It should take people off Front Street and away from that awfully congested corner at 17th Street and Southwest Lake Sammamish Parkway, so yes, I think it should help. I would rather have seen it go north and end near the Barnes & Noble shopping center, though. But it should help nevertheless.

Barbara Extract, Issaquah

The undercrossing project will relieve congestion by rerouting traffic. An additional benefit is shortened trips, saving fuel, as well as time.

Gail Givan, Issaquah


What features would you like to see incorporated in the downtown, Issaquah Creek-area parks, keeping in mind that the area will be limited to passive activities?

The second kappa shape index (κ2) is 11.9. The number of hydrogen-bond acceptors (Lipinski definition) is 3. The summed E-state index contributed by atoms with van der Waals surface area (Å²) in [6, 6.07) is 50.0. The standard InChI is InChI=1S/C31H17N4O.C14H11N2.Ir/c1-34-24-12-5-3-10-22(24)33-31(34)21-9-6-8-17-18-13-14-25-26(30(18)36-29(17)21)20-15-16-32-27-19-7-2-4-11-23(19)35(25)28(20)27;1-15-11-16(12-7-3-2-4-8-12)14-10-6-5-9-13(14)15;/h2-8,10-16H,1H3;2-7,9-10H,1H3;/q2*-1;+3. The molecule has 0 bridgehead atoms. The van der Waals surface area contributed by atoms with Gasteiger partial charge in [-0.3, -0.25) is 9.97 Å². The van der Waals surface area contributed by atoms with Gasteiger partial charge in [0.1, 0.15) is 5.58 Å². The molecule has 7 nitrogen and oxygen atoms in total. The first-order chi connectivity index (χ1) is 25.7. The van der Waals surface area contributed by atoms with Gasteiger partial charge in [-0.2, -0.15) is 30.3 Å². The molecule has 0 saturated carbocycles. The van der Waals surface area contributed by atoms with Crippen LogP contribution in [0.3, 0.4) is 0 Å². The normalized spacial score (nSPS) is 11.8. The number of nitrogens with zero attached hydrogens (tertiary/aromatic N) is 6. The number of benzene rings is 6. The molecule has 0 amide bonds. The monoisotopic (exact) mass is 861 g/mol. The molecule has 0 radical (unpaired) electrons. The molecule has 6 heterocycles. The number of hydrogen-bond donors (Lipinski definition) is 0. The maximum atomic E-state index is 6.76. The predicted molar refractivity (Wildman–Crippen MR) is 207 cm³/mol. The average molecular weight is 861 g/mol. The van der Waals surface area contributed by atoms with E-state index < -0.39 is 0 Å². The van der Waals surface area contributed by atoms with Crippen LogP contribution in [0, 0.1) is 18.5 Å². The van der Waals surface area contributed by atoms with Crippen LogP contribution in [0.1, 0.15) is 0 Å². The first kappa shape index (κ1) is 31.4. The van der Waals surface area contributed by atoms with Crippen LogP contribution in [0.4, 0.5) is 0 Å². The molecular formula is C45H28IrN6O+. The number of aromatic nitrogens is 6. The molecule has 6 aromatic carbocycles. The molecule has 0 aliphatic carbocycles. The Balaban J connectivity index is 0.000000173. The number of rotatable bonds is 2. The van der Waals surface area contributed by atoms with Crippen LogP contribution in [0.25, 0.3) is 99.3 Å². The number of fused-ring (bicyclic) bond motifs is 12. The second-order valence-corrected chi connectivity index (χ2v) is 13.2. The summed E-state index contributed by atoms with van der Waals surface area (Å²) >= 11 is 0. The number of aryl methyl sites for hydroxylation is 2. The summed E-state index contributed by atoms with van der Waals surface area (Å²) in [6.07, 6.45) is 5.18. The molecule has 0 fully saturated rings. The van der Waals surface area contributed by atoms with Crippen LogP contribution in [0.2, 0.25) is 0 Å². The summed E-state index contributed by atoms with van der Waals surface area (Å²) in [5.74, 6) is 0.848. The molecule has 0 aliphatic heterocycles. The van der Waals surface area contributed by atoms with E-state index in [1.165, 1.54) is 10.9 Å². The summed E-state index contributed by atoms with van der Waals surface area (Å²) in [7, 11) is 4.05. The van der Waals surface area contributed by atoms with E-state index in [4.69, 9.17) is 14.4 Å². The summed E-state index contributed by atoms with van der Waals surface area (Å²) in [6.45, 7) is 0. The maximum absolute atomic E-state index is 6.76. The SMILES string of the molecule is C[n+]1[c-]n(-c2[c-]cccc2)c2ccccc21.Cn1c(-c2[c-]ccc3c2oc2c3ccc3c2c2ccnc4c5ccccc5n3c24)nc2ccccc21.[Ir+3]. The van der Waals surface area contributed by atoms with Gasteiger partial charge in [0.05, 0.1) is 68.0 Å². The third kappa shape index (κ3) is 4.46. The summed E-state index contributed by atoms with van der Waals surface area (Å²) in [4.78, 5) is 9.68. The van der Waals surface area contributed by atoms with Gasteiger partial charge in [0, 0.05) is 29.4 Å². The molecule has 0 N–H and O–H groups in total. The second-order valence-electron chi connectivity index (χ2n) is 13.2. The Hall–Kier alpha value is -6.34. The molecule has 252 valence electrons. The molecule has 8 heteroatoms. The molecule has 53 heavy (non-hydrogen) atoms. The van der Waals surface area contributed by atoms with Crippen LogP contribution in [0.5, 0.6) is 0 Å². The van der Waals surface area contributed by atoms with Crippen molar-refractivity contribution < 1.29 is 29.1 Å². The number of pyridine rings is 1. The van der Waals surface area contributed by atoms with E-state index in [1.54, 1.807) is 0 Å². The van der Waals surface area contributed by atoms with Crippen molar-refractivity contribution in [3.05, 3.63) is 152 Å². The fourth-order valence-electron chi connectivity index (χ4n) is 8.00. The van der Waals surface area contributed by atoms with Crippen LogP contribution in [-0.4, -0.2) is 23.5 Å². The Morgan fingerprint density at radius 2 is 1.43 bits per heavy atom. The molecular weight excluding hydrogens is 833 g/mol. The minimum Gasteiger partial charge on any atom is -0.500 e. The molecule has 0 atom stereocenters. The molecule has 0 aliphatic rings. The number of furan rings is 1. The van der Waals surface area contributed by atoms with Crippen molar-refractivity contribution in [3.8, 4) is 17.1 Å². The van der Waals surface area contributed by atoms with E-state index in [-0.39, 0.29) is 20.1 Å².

Does it include “passive” smoking?

Paul Stewart, Preston

Hello!?!?! There is a recession going on! The city sends out pleas for ideas about how to save money — here is the plan… stop spending money! Especially on passive parks that very few people utilize when we need to repair and make more usable the parks we have, the parks that serve our population the most (active parks) and that generate some revenue. There are so many repairs and basic infrastructure needs and other active park demands to focus on in our city.

Matthew Balkman, Issaquah

Rapid Response

July 13, 2010

Will King County’s new plan for animal control and sheltering services provide better services for taxpayers?

Yes, if they have a presence here in Issaquah.  They will need to have enough officers to respond in a timely manner to complaints or assistance with regard to animals/pets.

Michele Forkner, Issaquah